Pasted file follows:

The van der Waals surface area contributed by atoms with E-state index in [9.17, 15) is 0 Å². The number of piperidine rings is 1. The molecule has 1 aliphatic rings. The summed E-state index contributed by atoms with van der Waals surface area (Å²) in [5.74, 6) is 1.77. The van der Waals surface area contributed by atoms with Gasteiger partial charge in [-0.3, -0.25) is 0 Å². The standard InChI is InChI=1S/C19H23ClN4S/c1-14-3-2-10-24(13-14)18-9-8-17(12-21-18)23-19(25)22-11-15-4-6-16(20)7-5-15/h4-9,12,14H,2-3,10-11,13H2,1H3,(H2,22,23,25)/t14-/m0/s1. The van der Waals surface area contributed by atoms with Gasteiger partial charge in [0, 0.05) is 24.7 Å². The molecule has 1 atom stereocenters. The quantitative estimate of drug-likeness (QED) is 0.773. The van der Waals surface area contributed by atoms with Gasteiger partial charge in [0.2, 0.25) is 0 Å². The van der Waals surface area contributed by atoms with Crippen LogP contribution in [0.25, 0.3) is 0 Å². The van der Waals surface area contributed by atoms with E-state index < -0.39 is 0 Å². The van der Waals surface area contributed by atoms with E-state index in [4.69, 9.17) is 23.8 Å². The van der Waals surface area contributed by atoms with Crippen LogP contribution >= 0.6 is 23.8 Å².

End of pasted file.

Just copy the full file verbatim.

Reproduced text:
The van der Waals surface area contributed by atoms with E-state index in [9.17, 15) is 0 Å². The number of piperidine rings is 1. The molecule has 1 aliphatic rings. The summed E-state index contributed by atoms with van der Waals surface area (Å²) in [5.74, 6) is 1.77. The van der Waals surface area contributed by atoms with Gasteiger partial charge in [-0.3, -0.25) is 0 Å². The standard InChI is InChI=1S/C19H23ClN4S/c1-14-3-2-10-24(13-14)18-9-8-17(12-21-18)23-19(25)22-11-15-4-6-16(20)7-5-15/h4-9,12,14H,2-3,10-11,13H2,1H3,(H2,22,23,25)/t14-/m0/s1. The van der Waals surface area contributed by atoms with Gasteiger partial charge in [0, 0.05) is 24.7 Å². The molecule has 1 atom stereocenters. The quantitative estimate of drug-likeness (QED) is 0.773. The van der Waals surface area contributed by atoms with Gasteiger partial charge in [0.2, 0.25) is 0 Å². The van der Waals surface area contributed by atoms with Crippen LogP contribution in [0.25, 0.3) is 0 Å². The van der Waals surface area contributed by atoms with E-state index < -0.39 is 0 Å². The van der Waals surface area contributed by atoms with E-state index in [4.69, 9.17) is 23.8 Å². The van der Waals surface area contributed by atoms with Crippen LogP contribution >= 0.6 is 23.8 Å².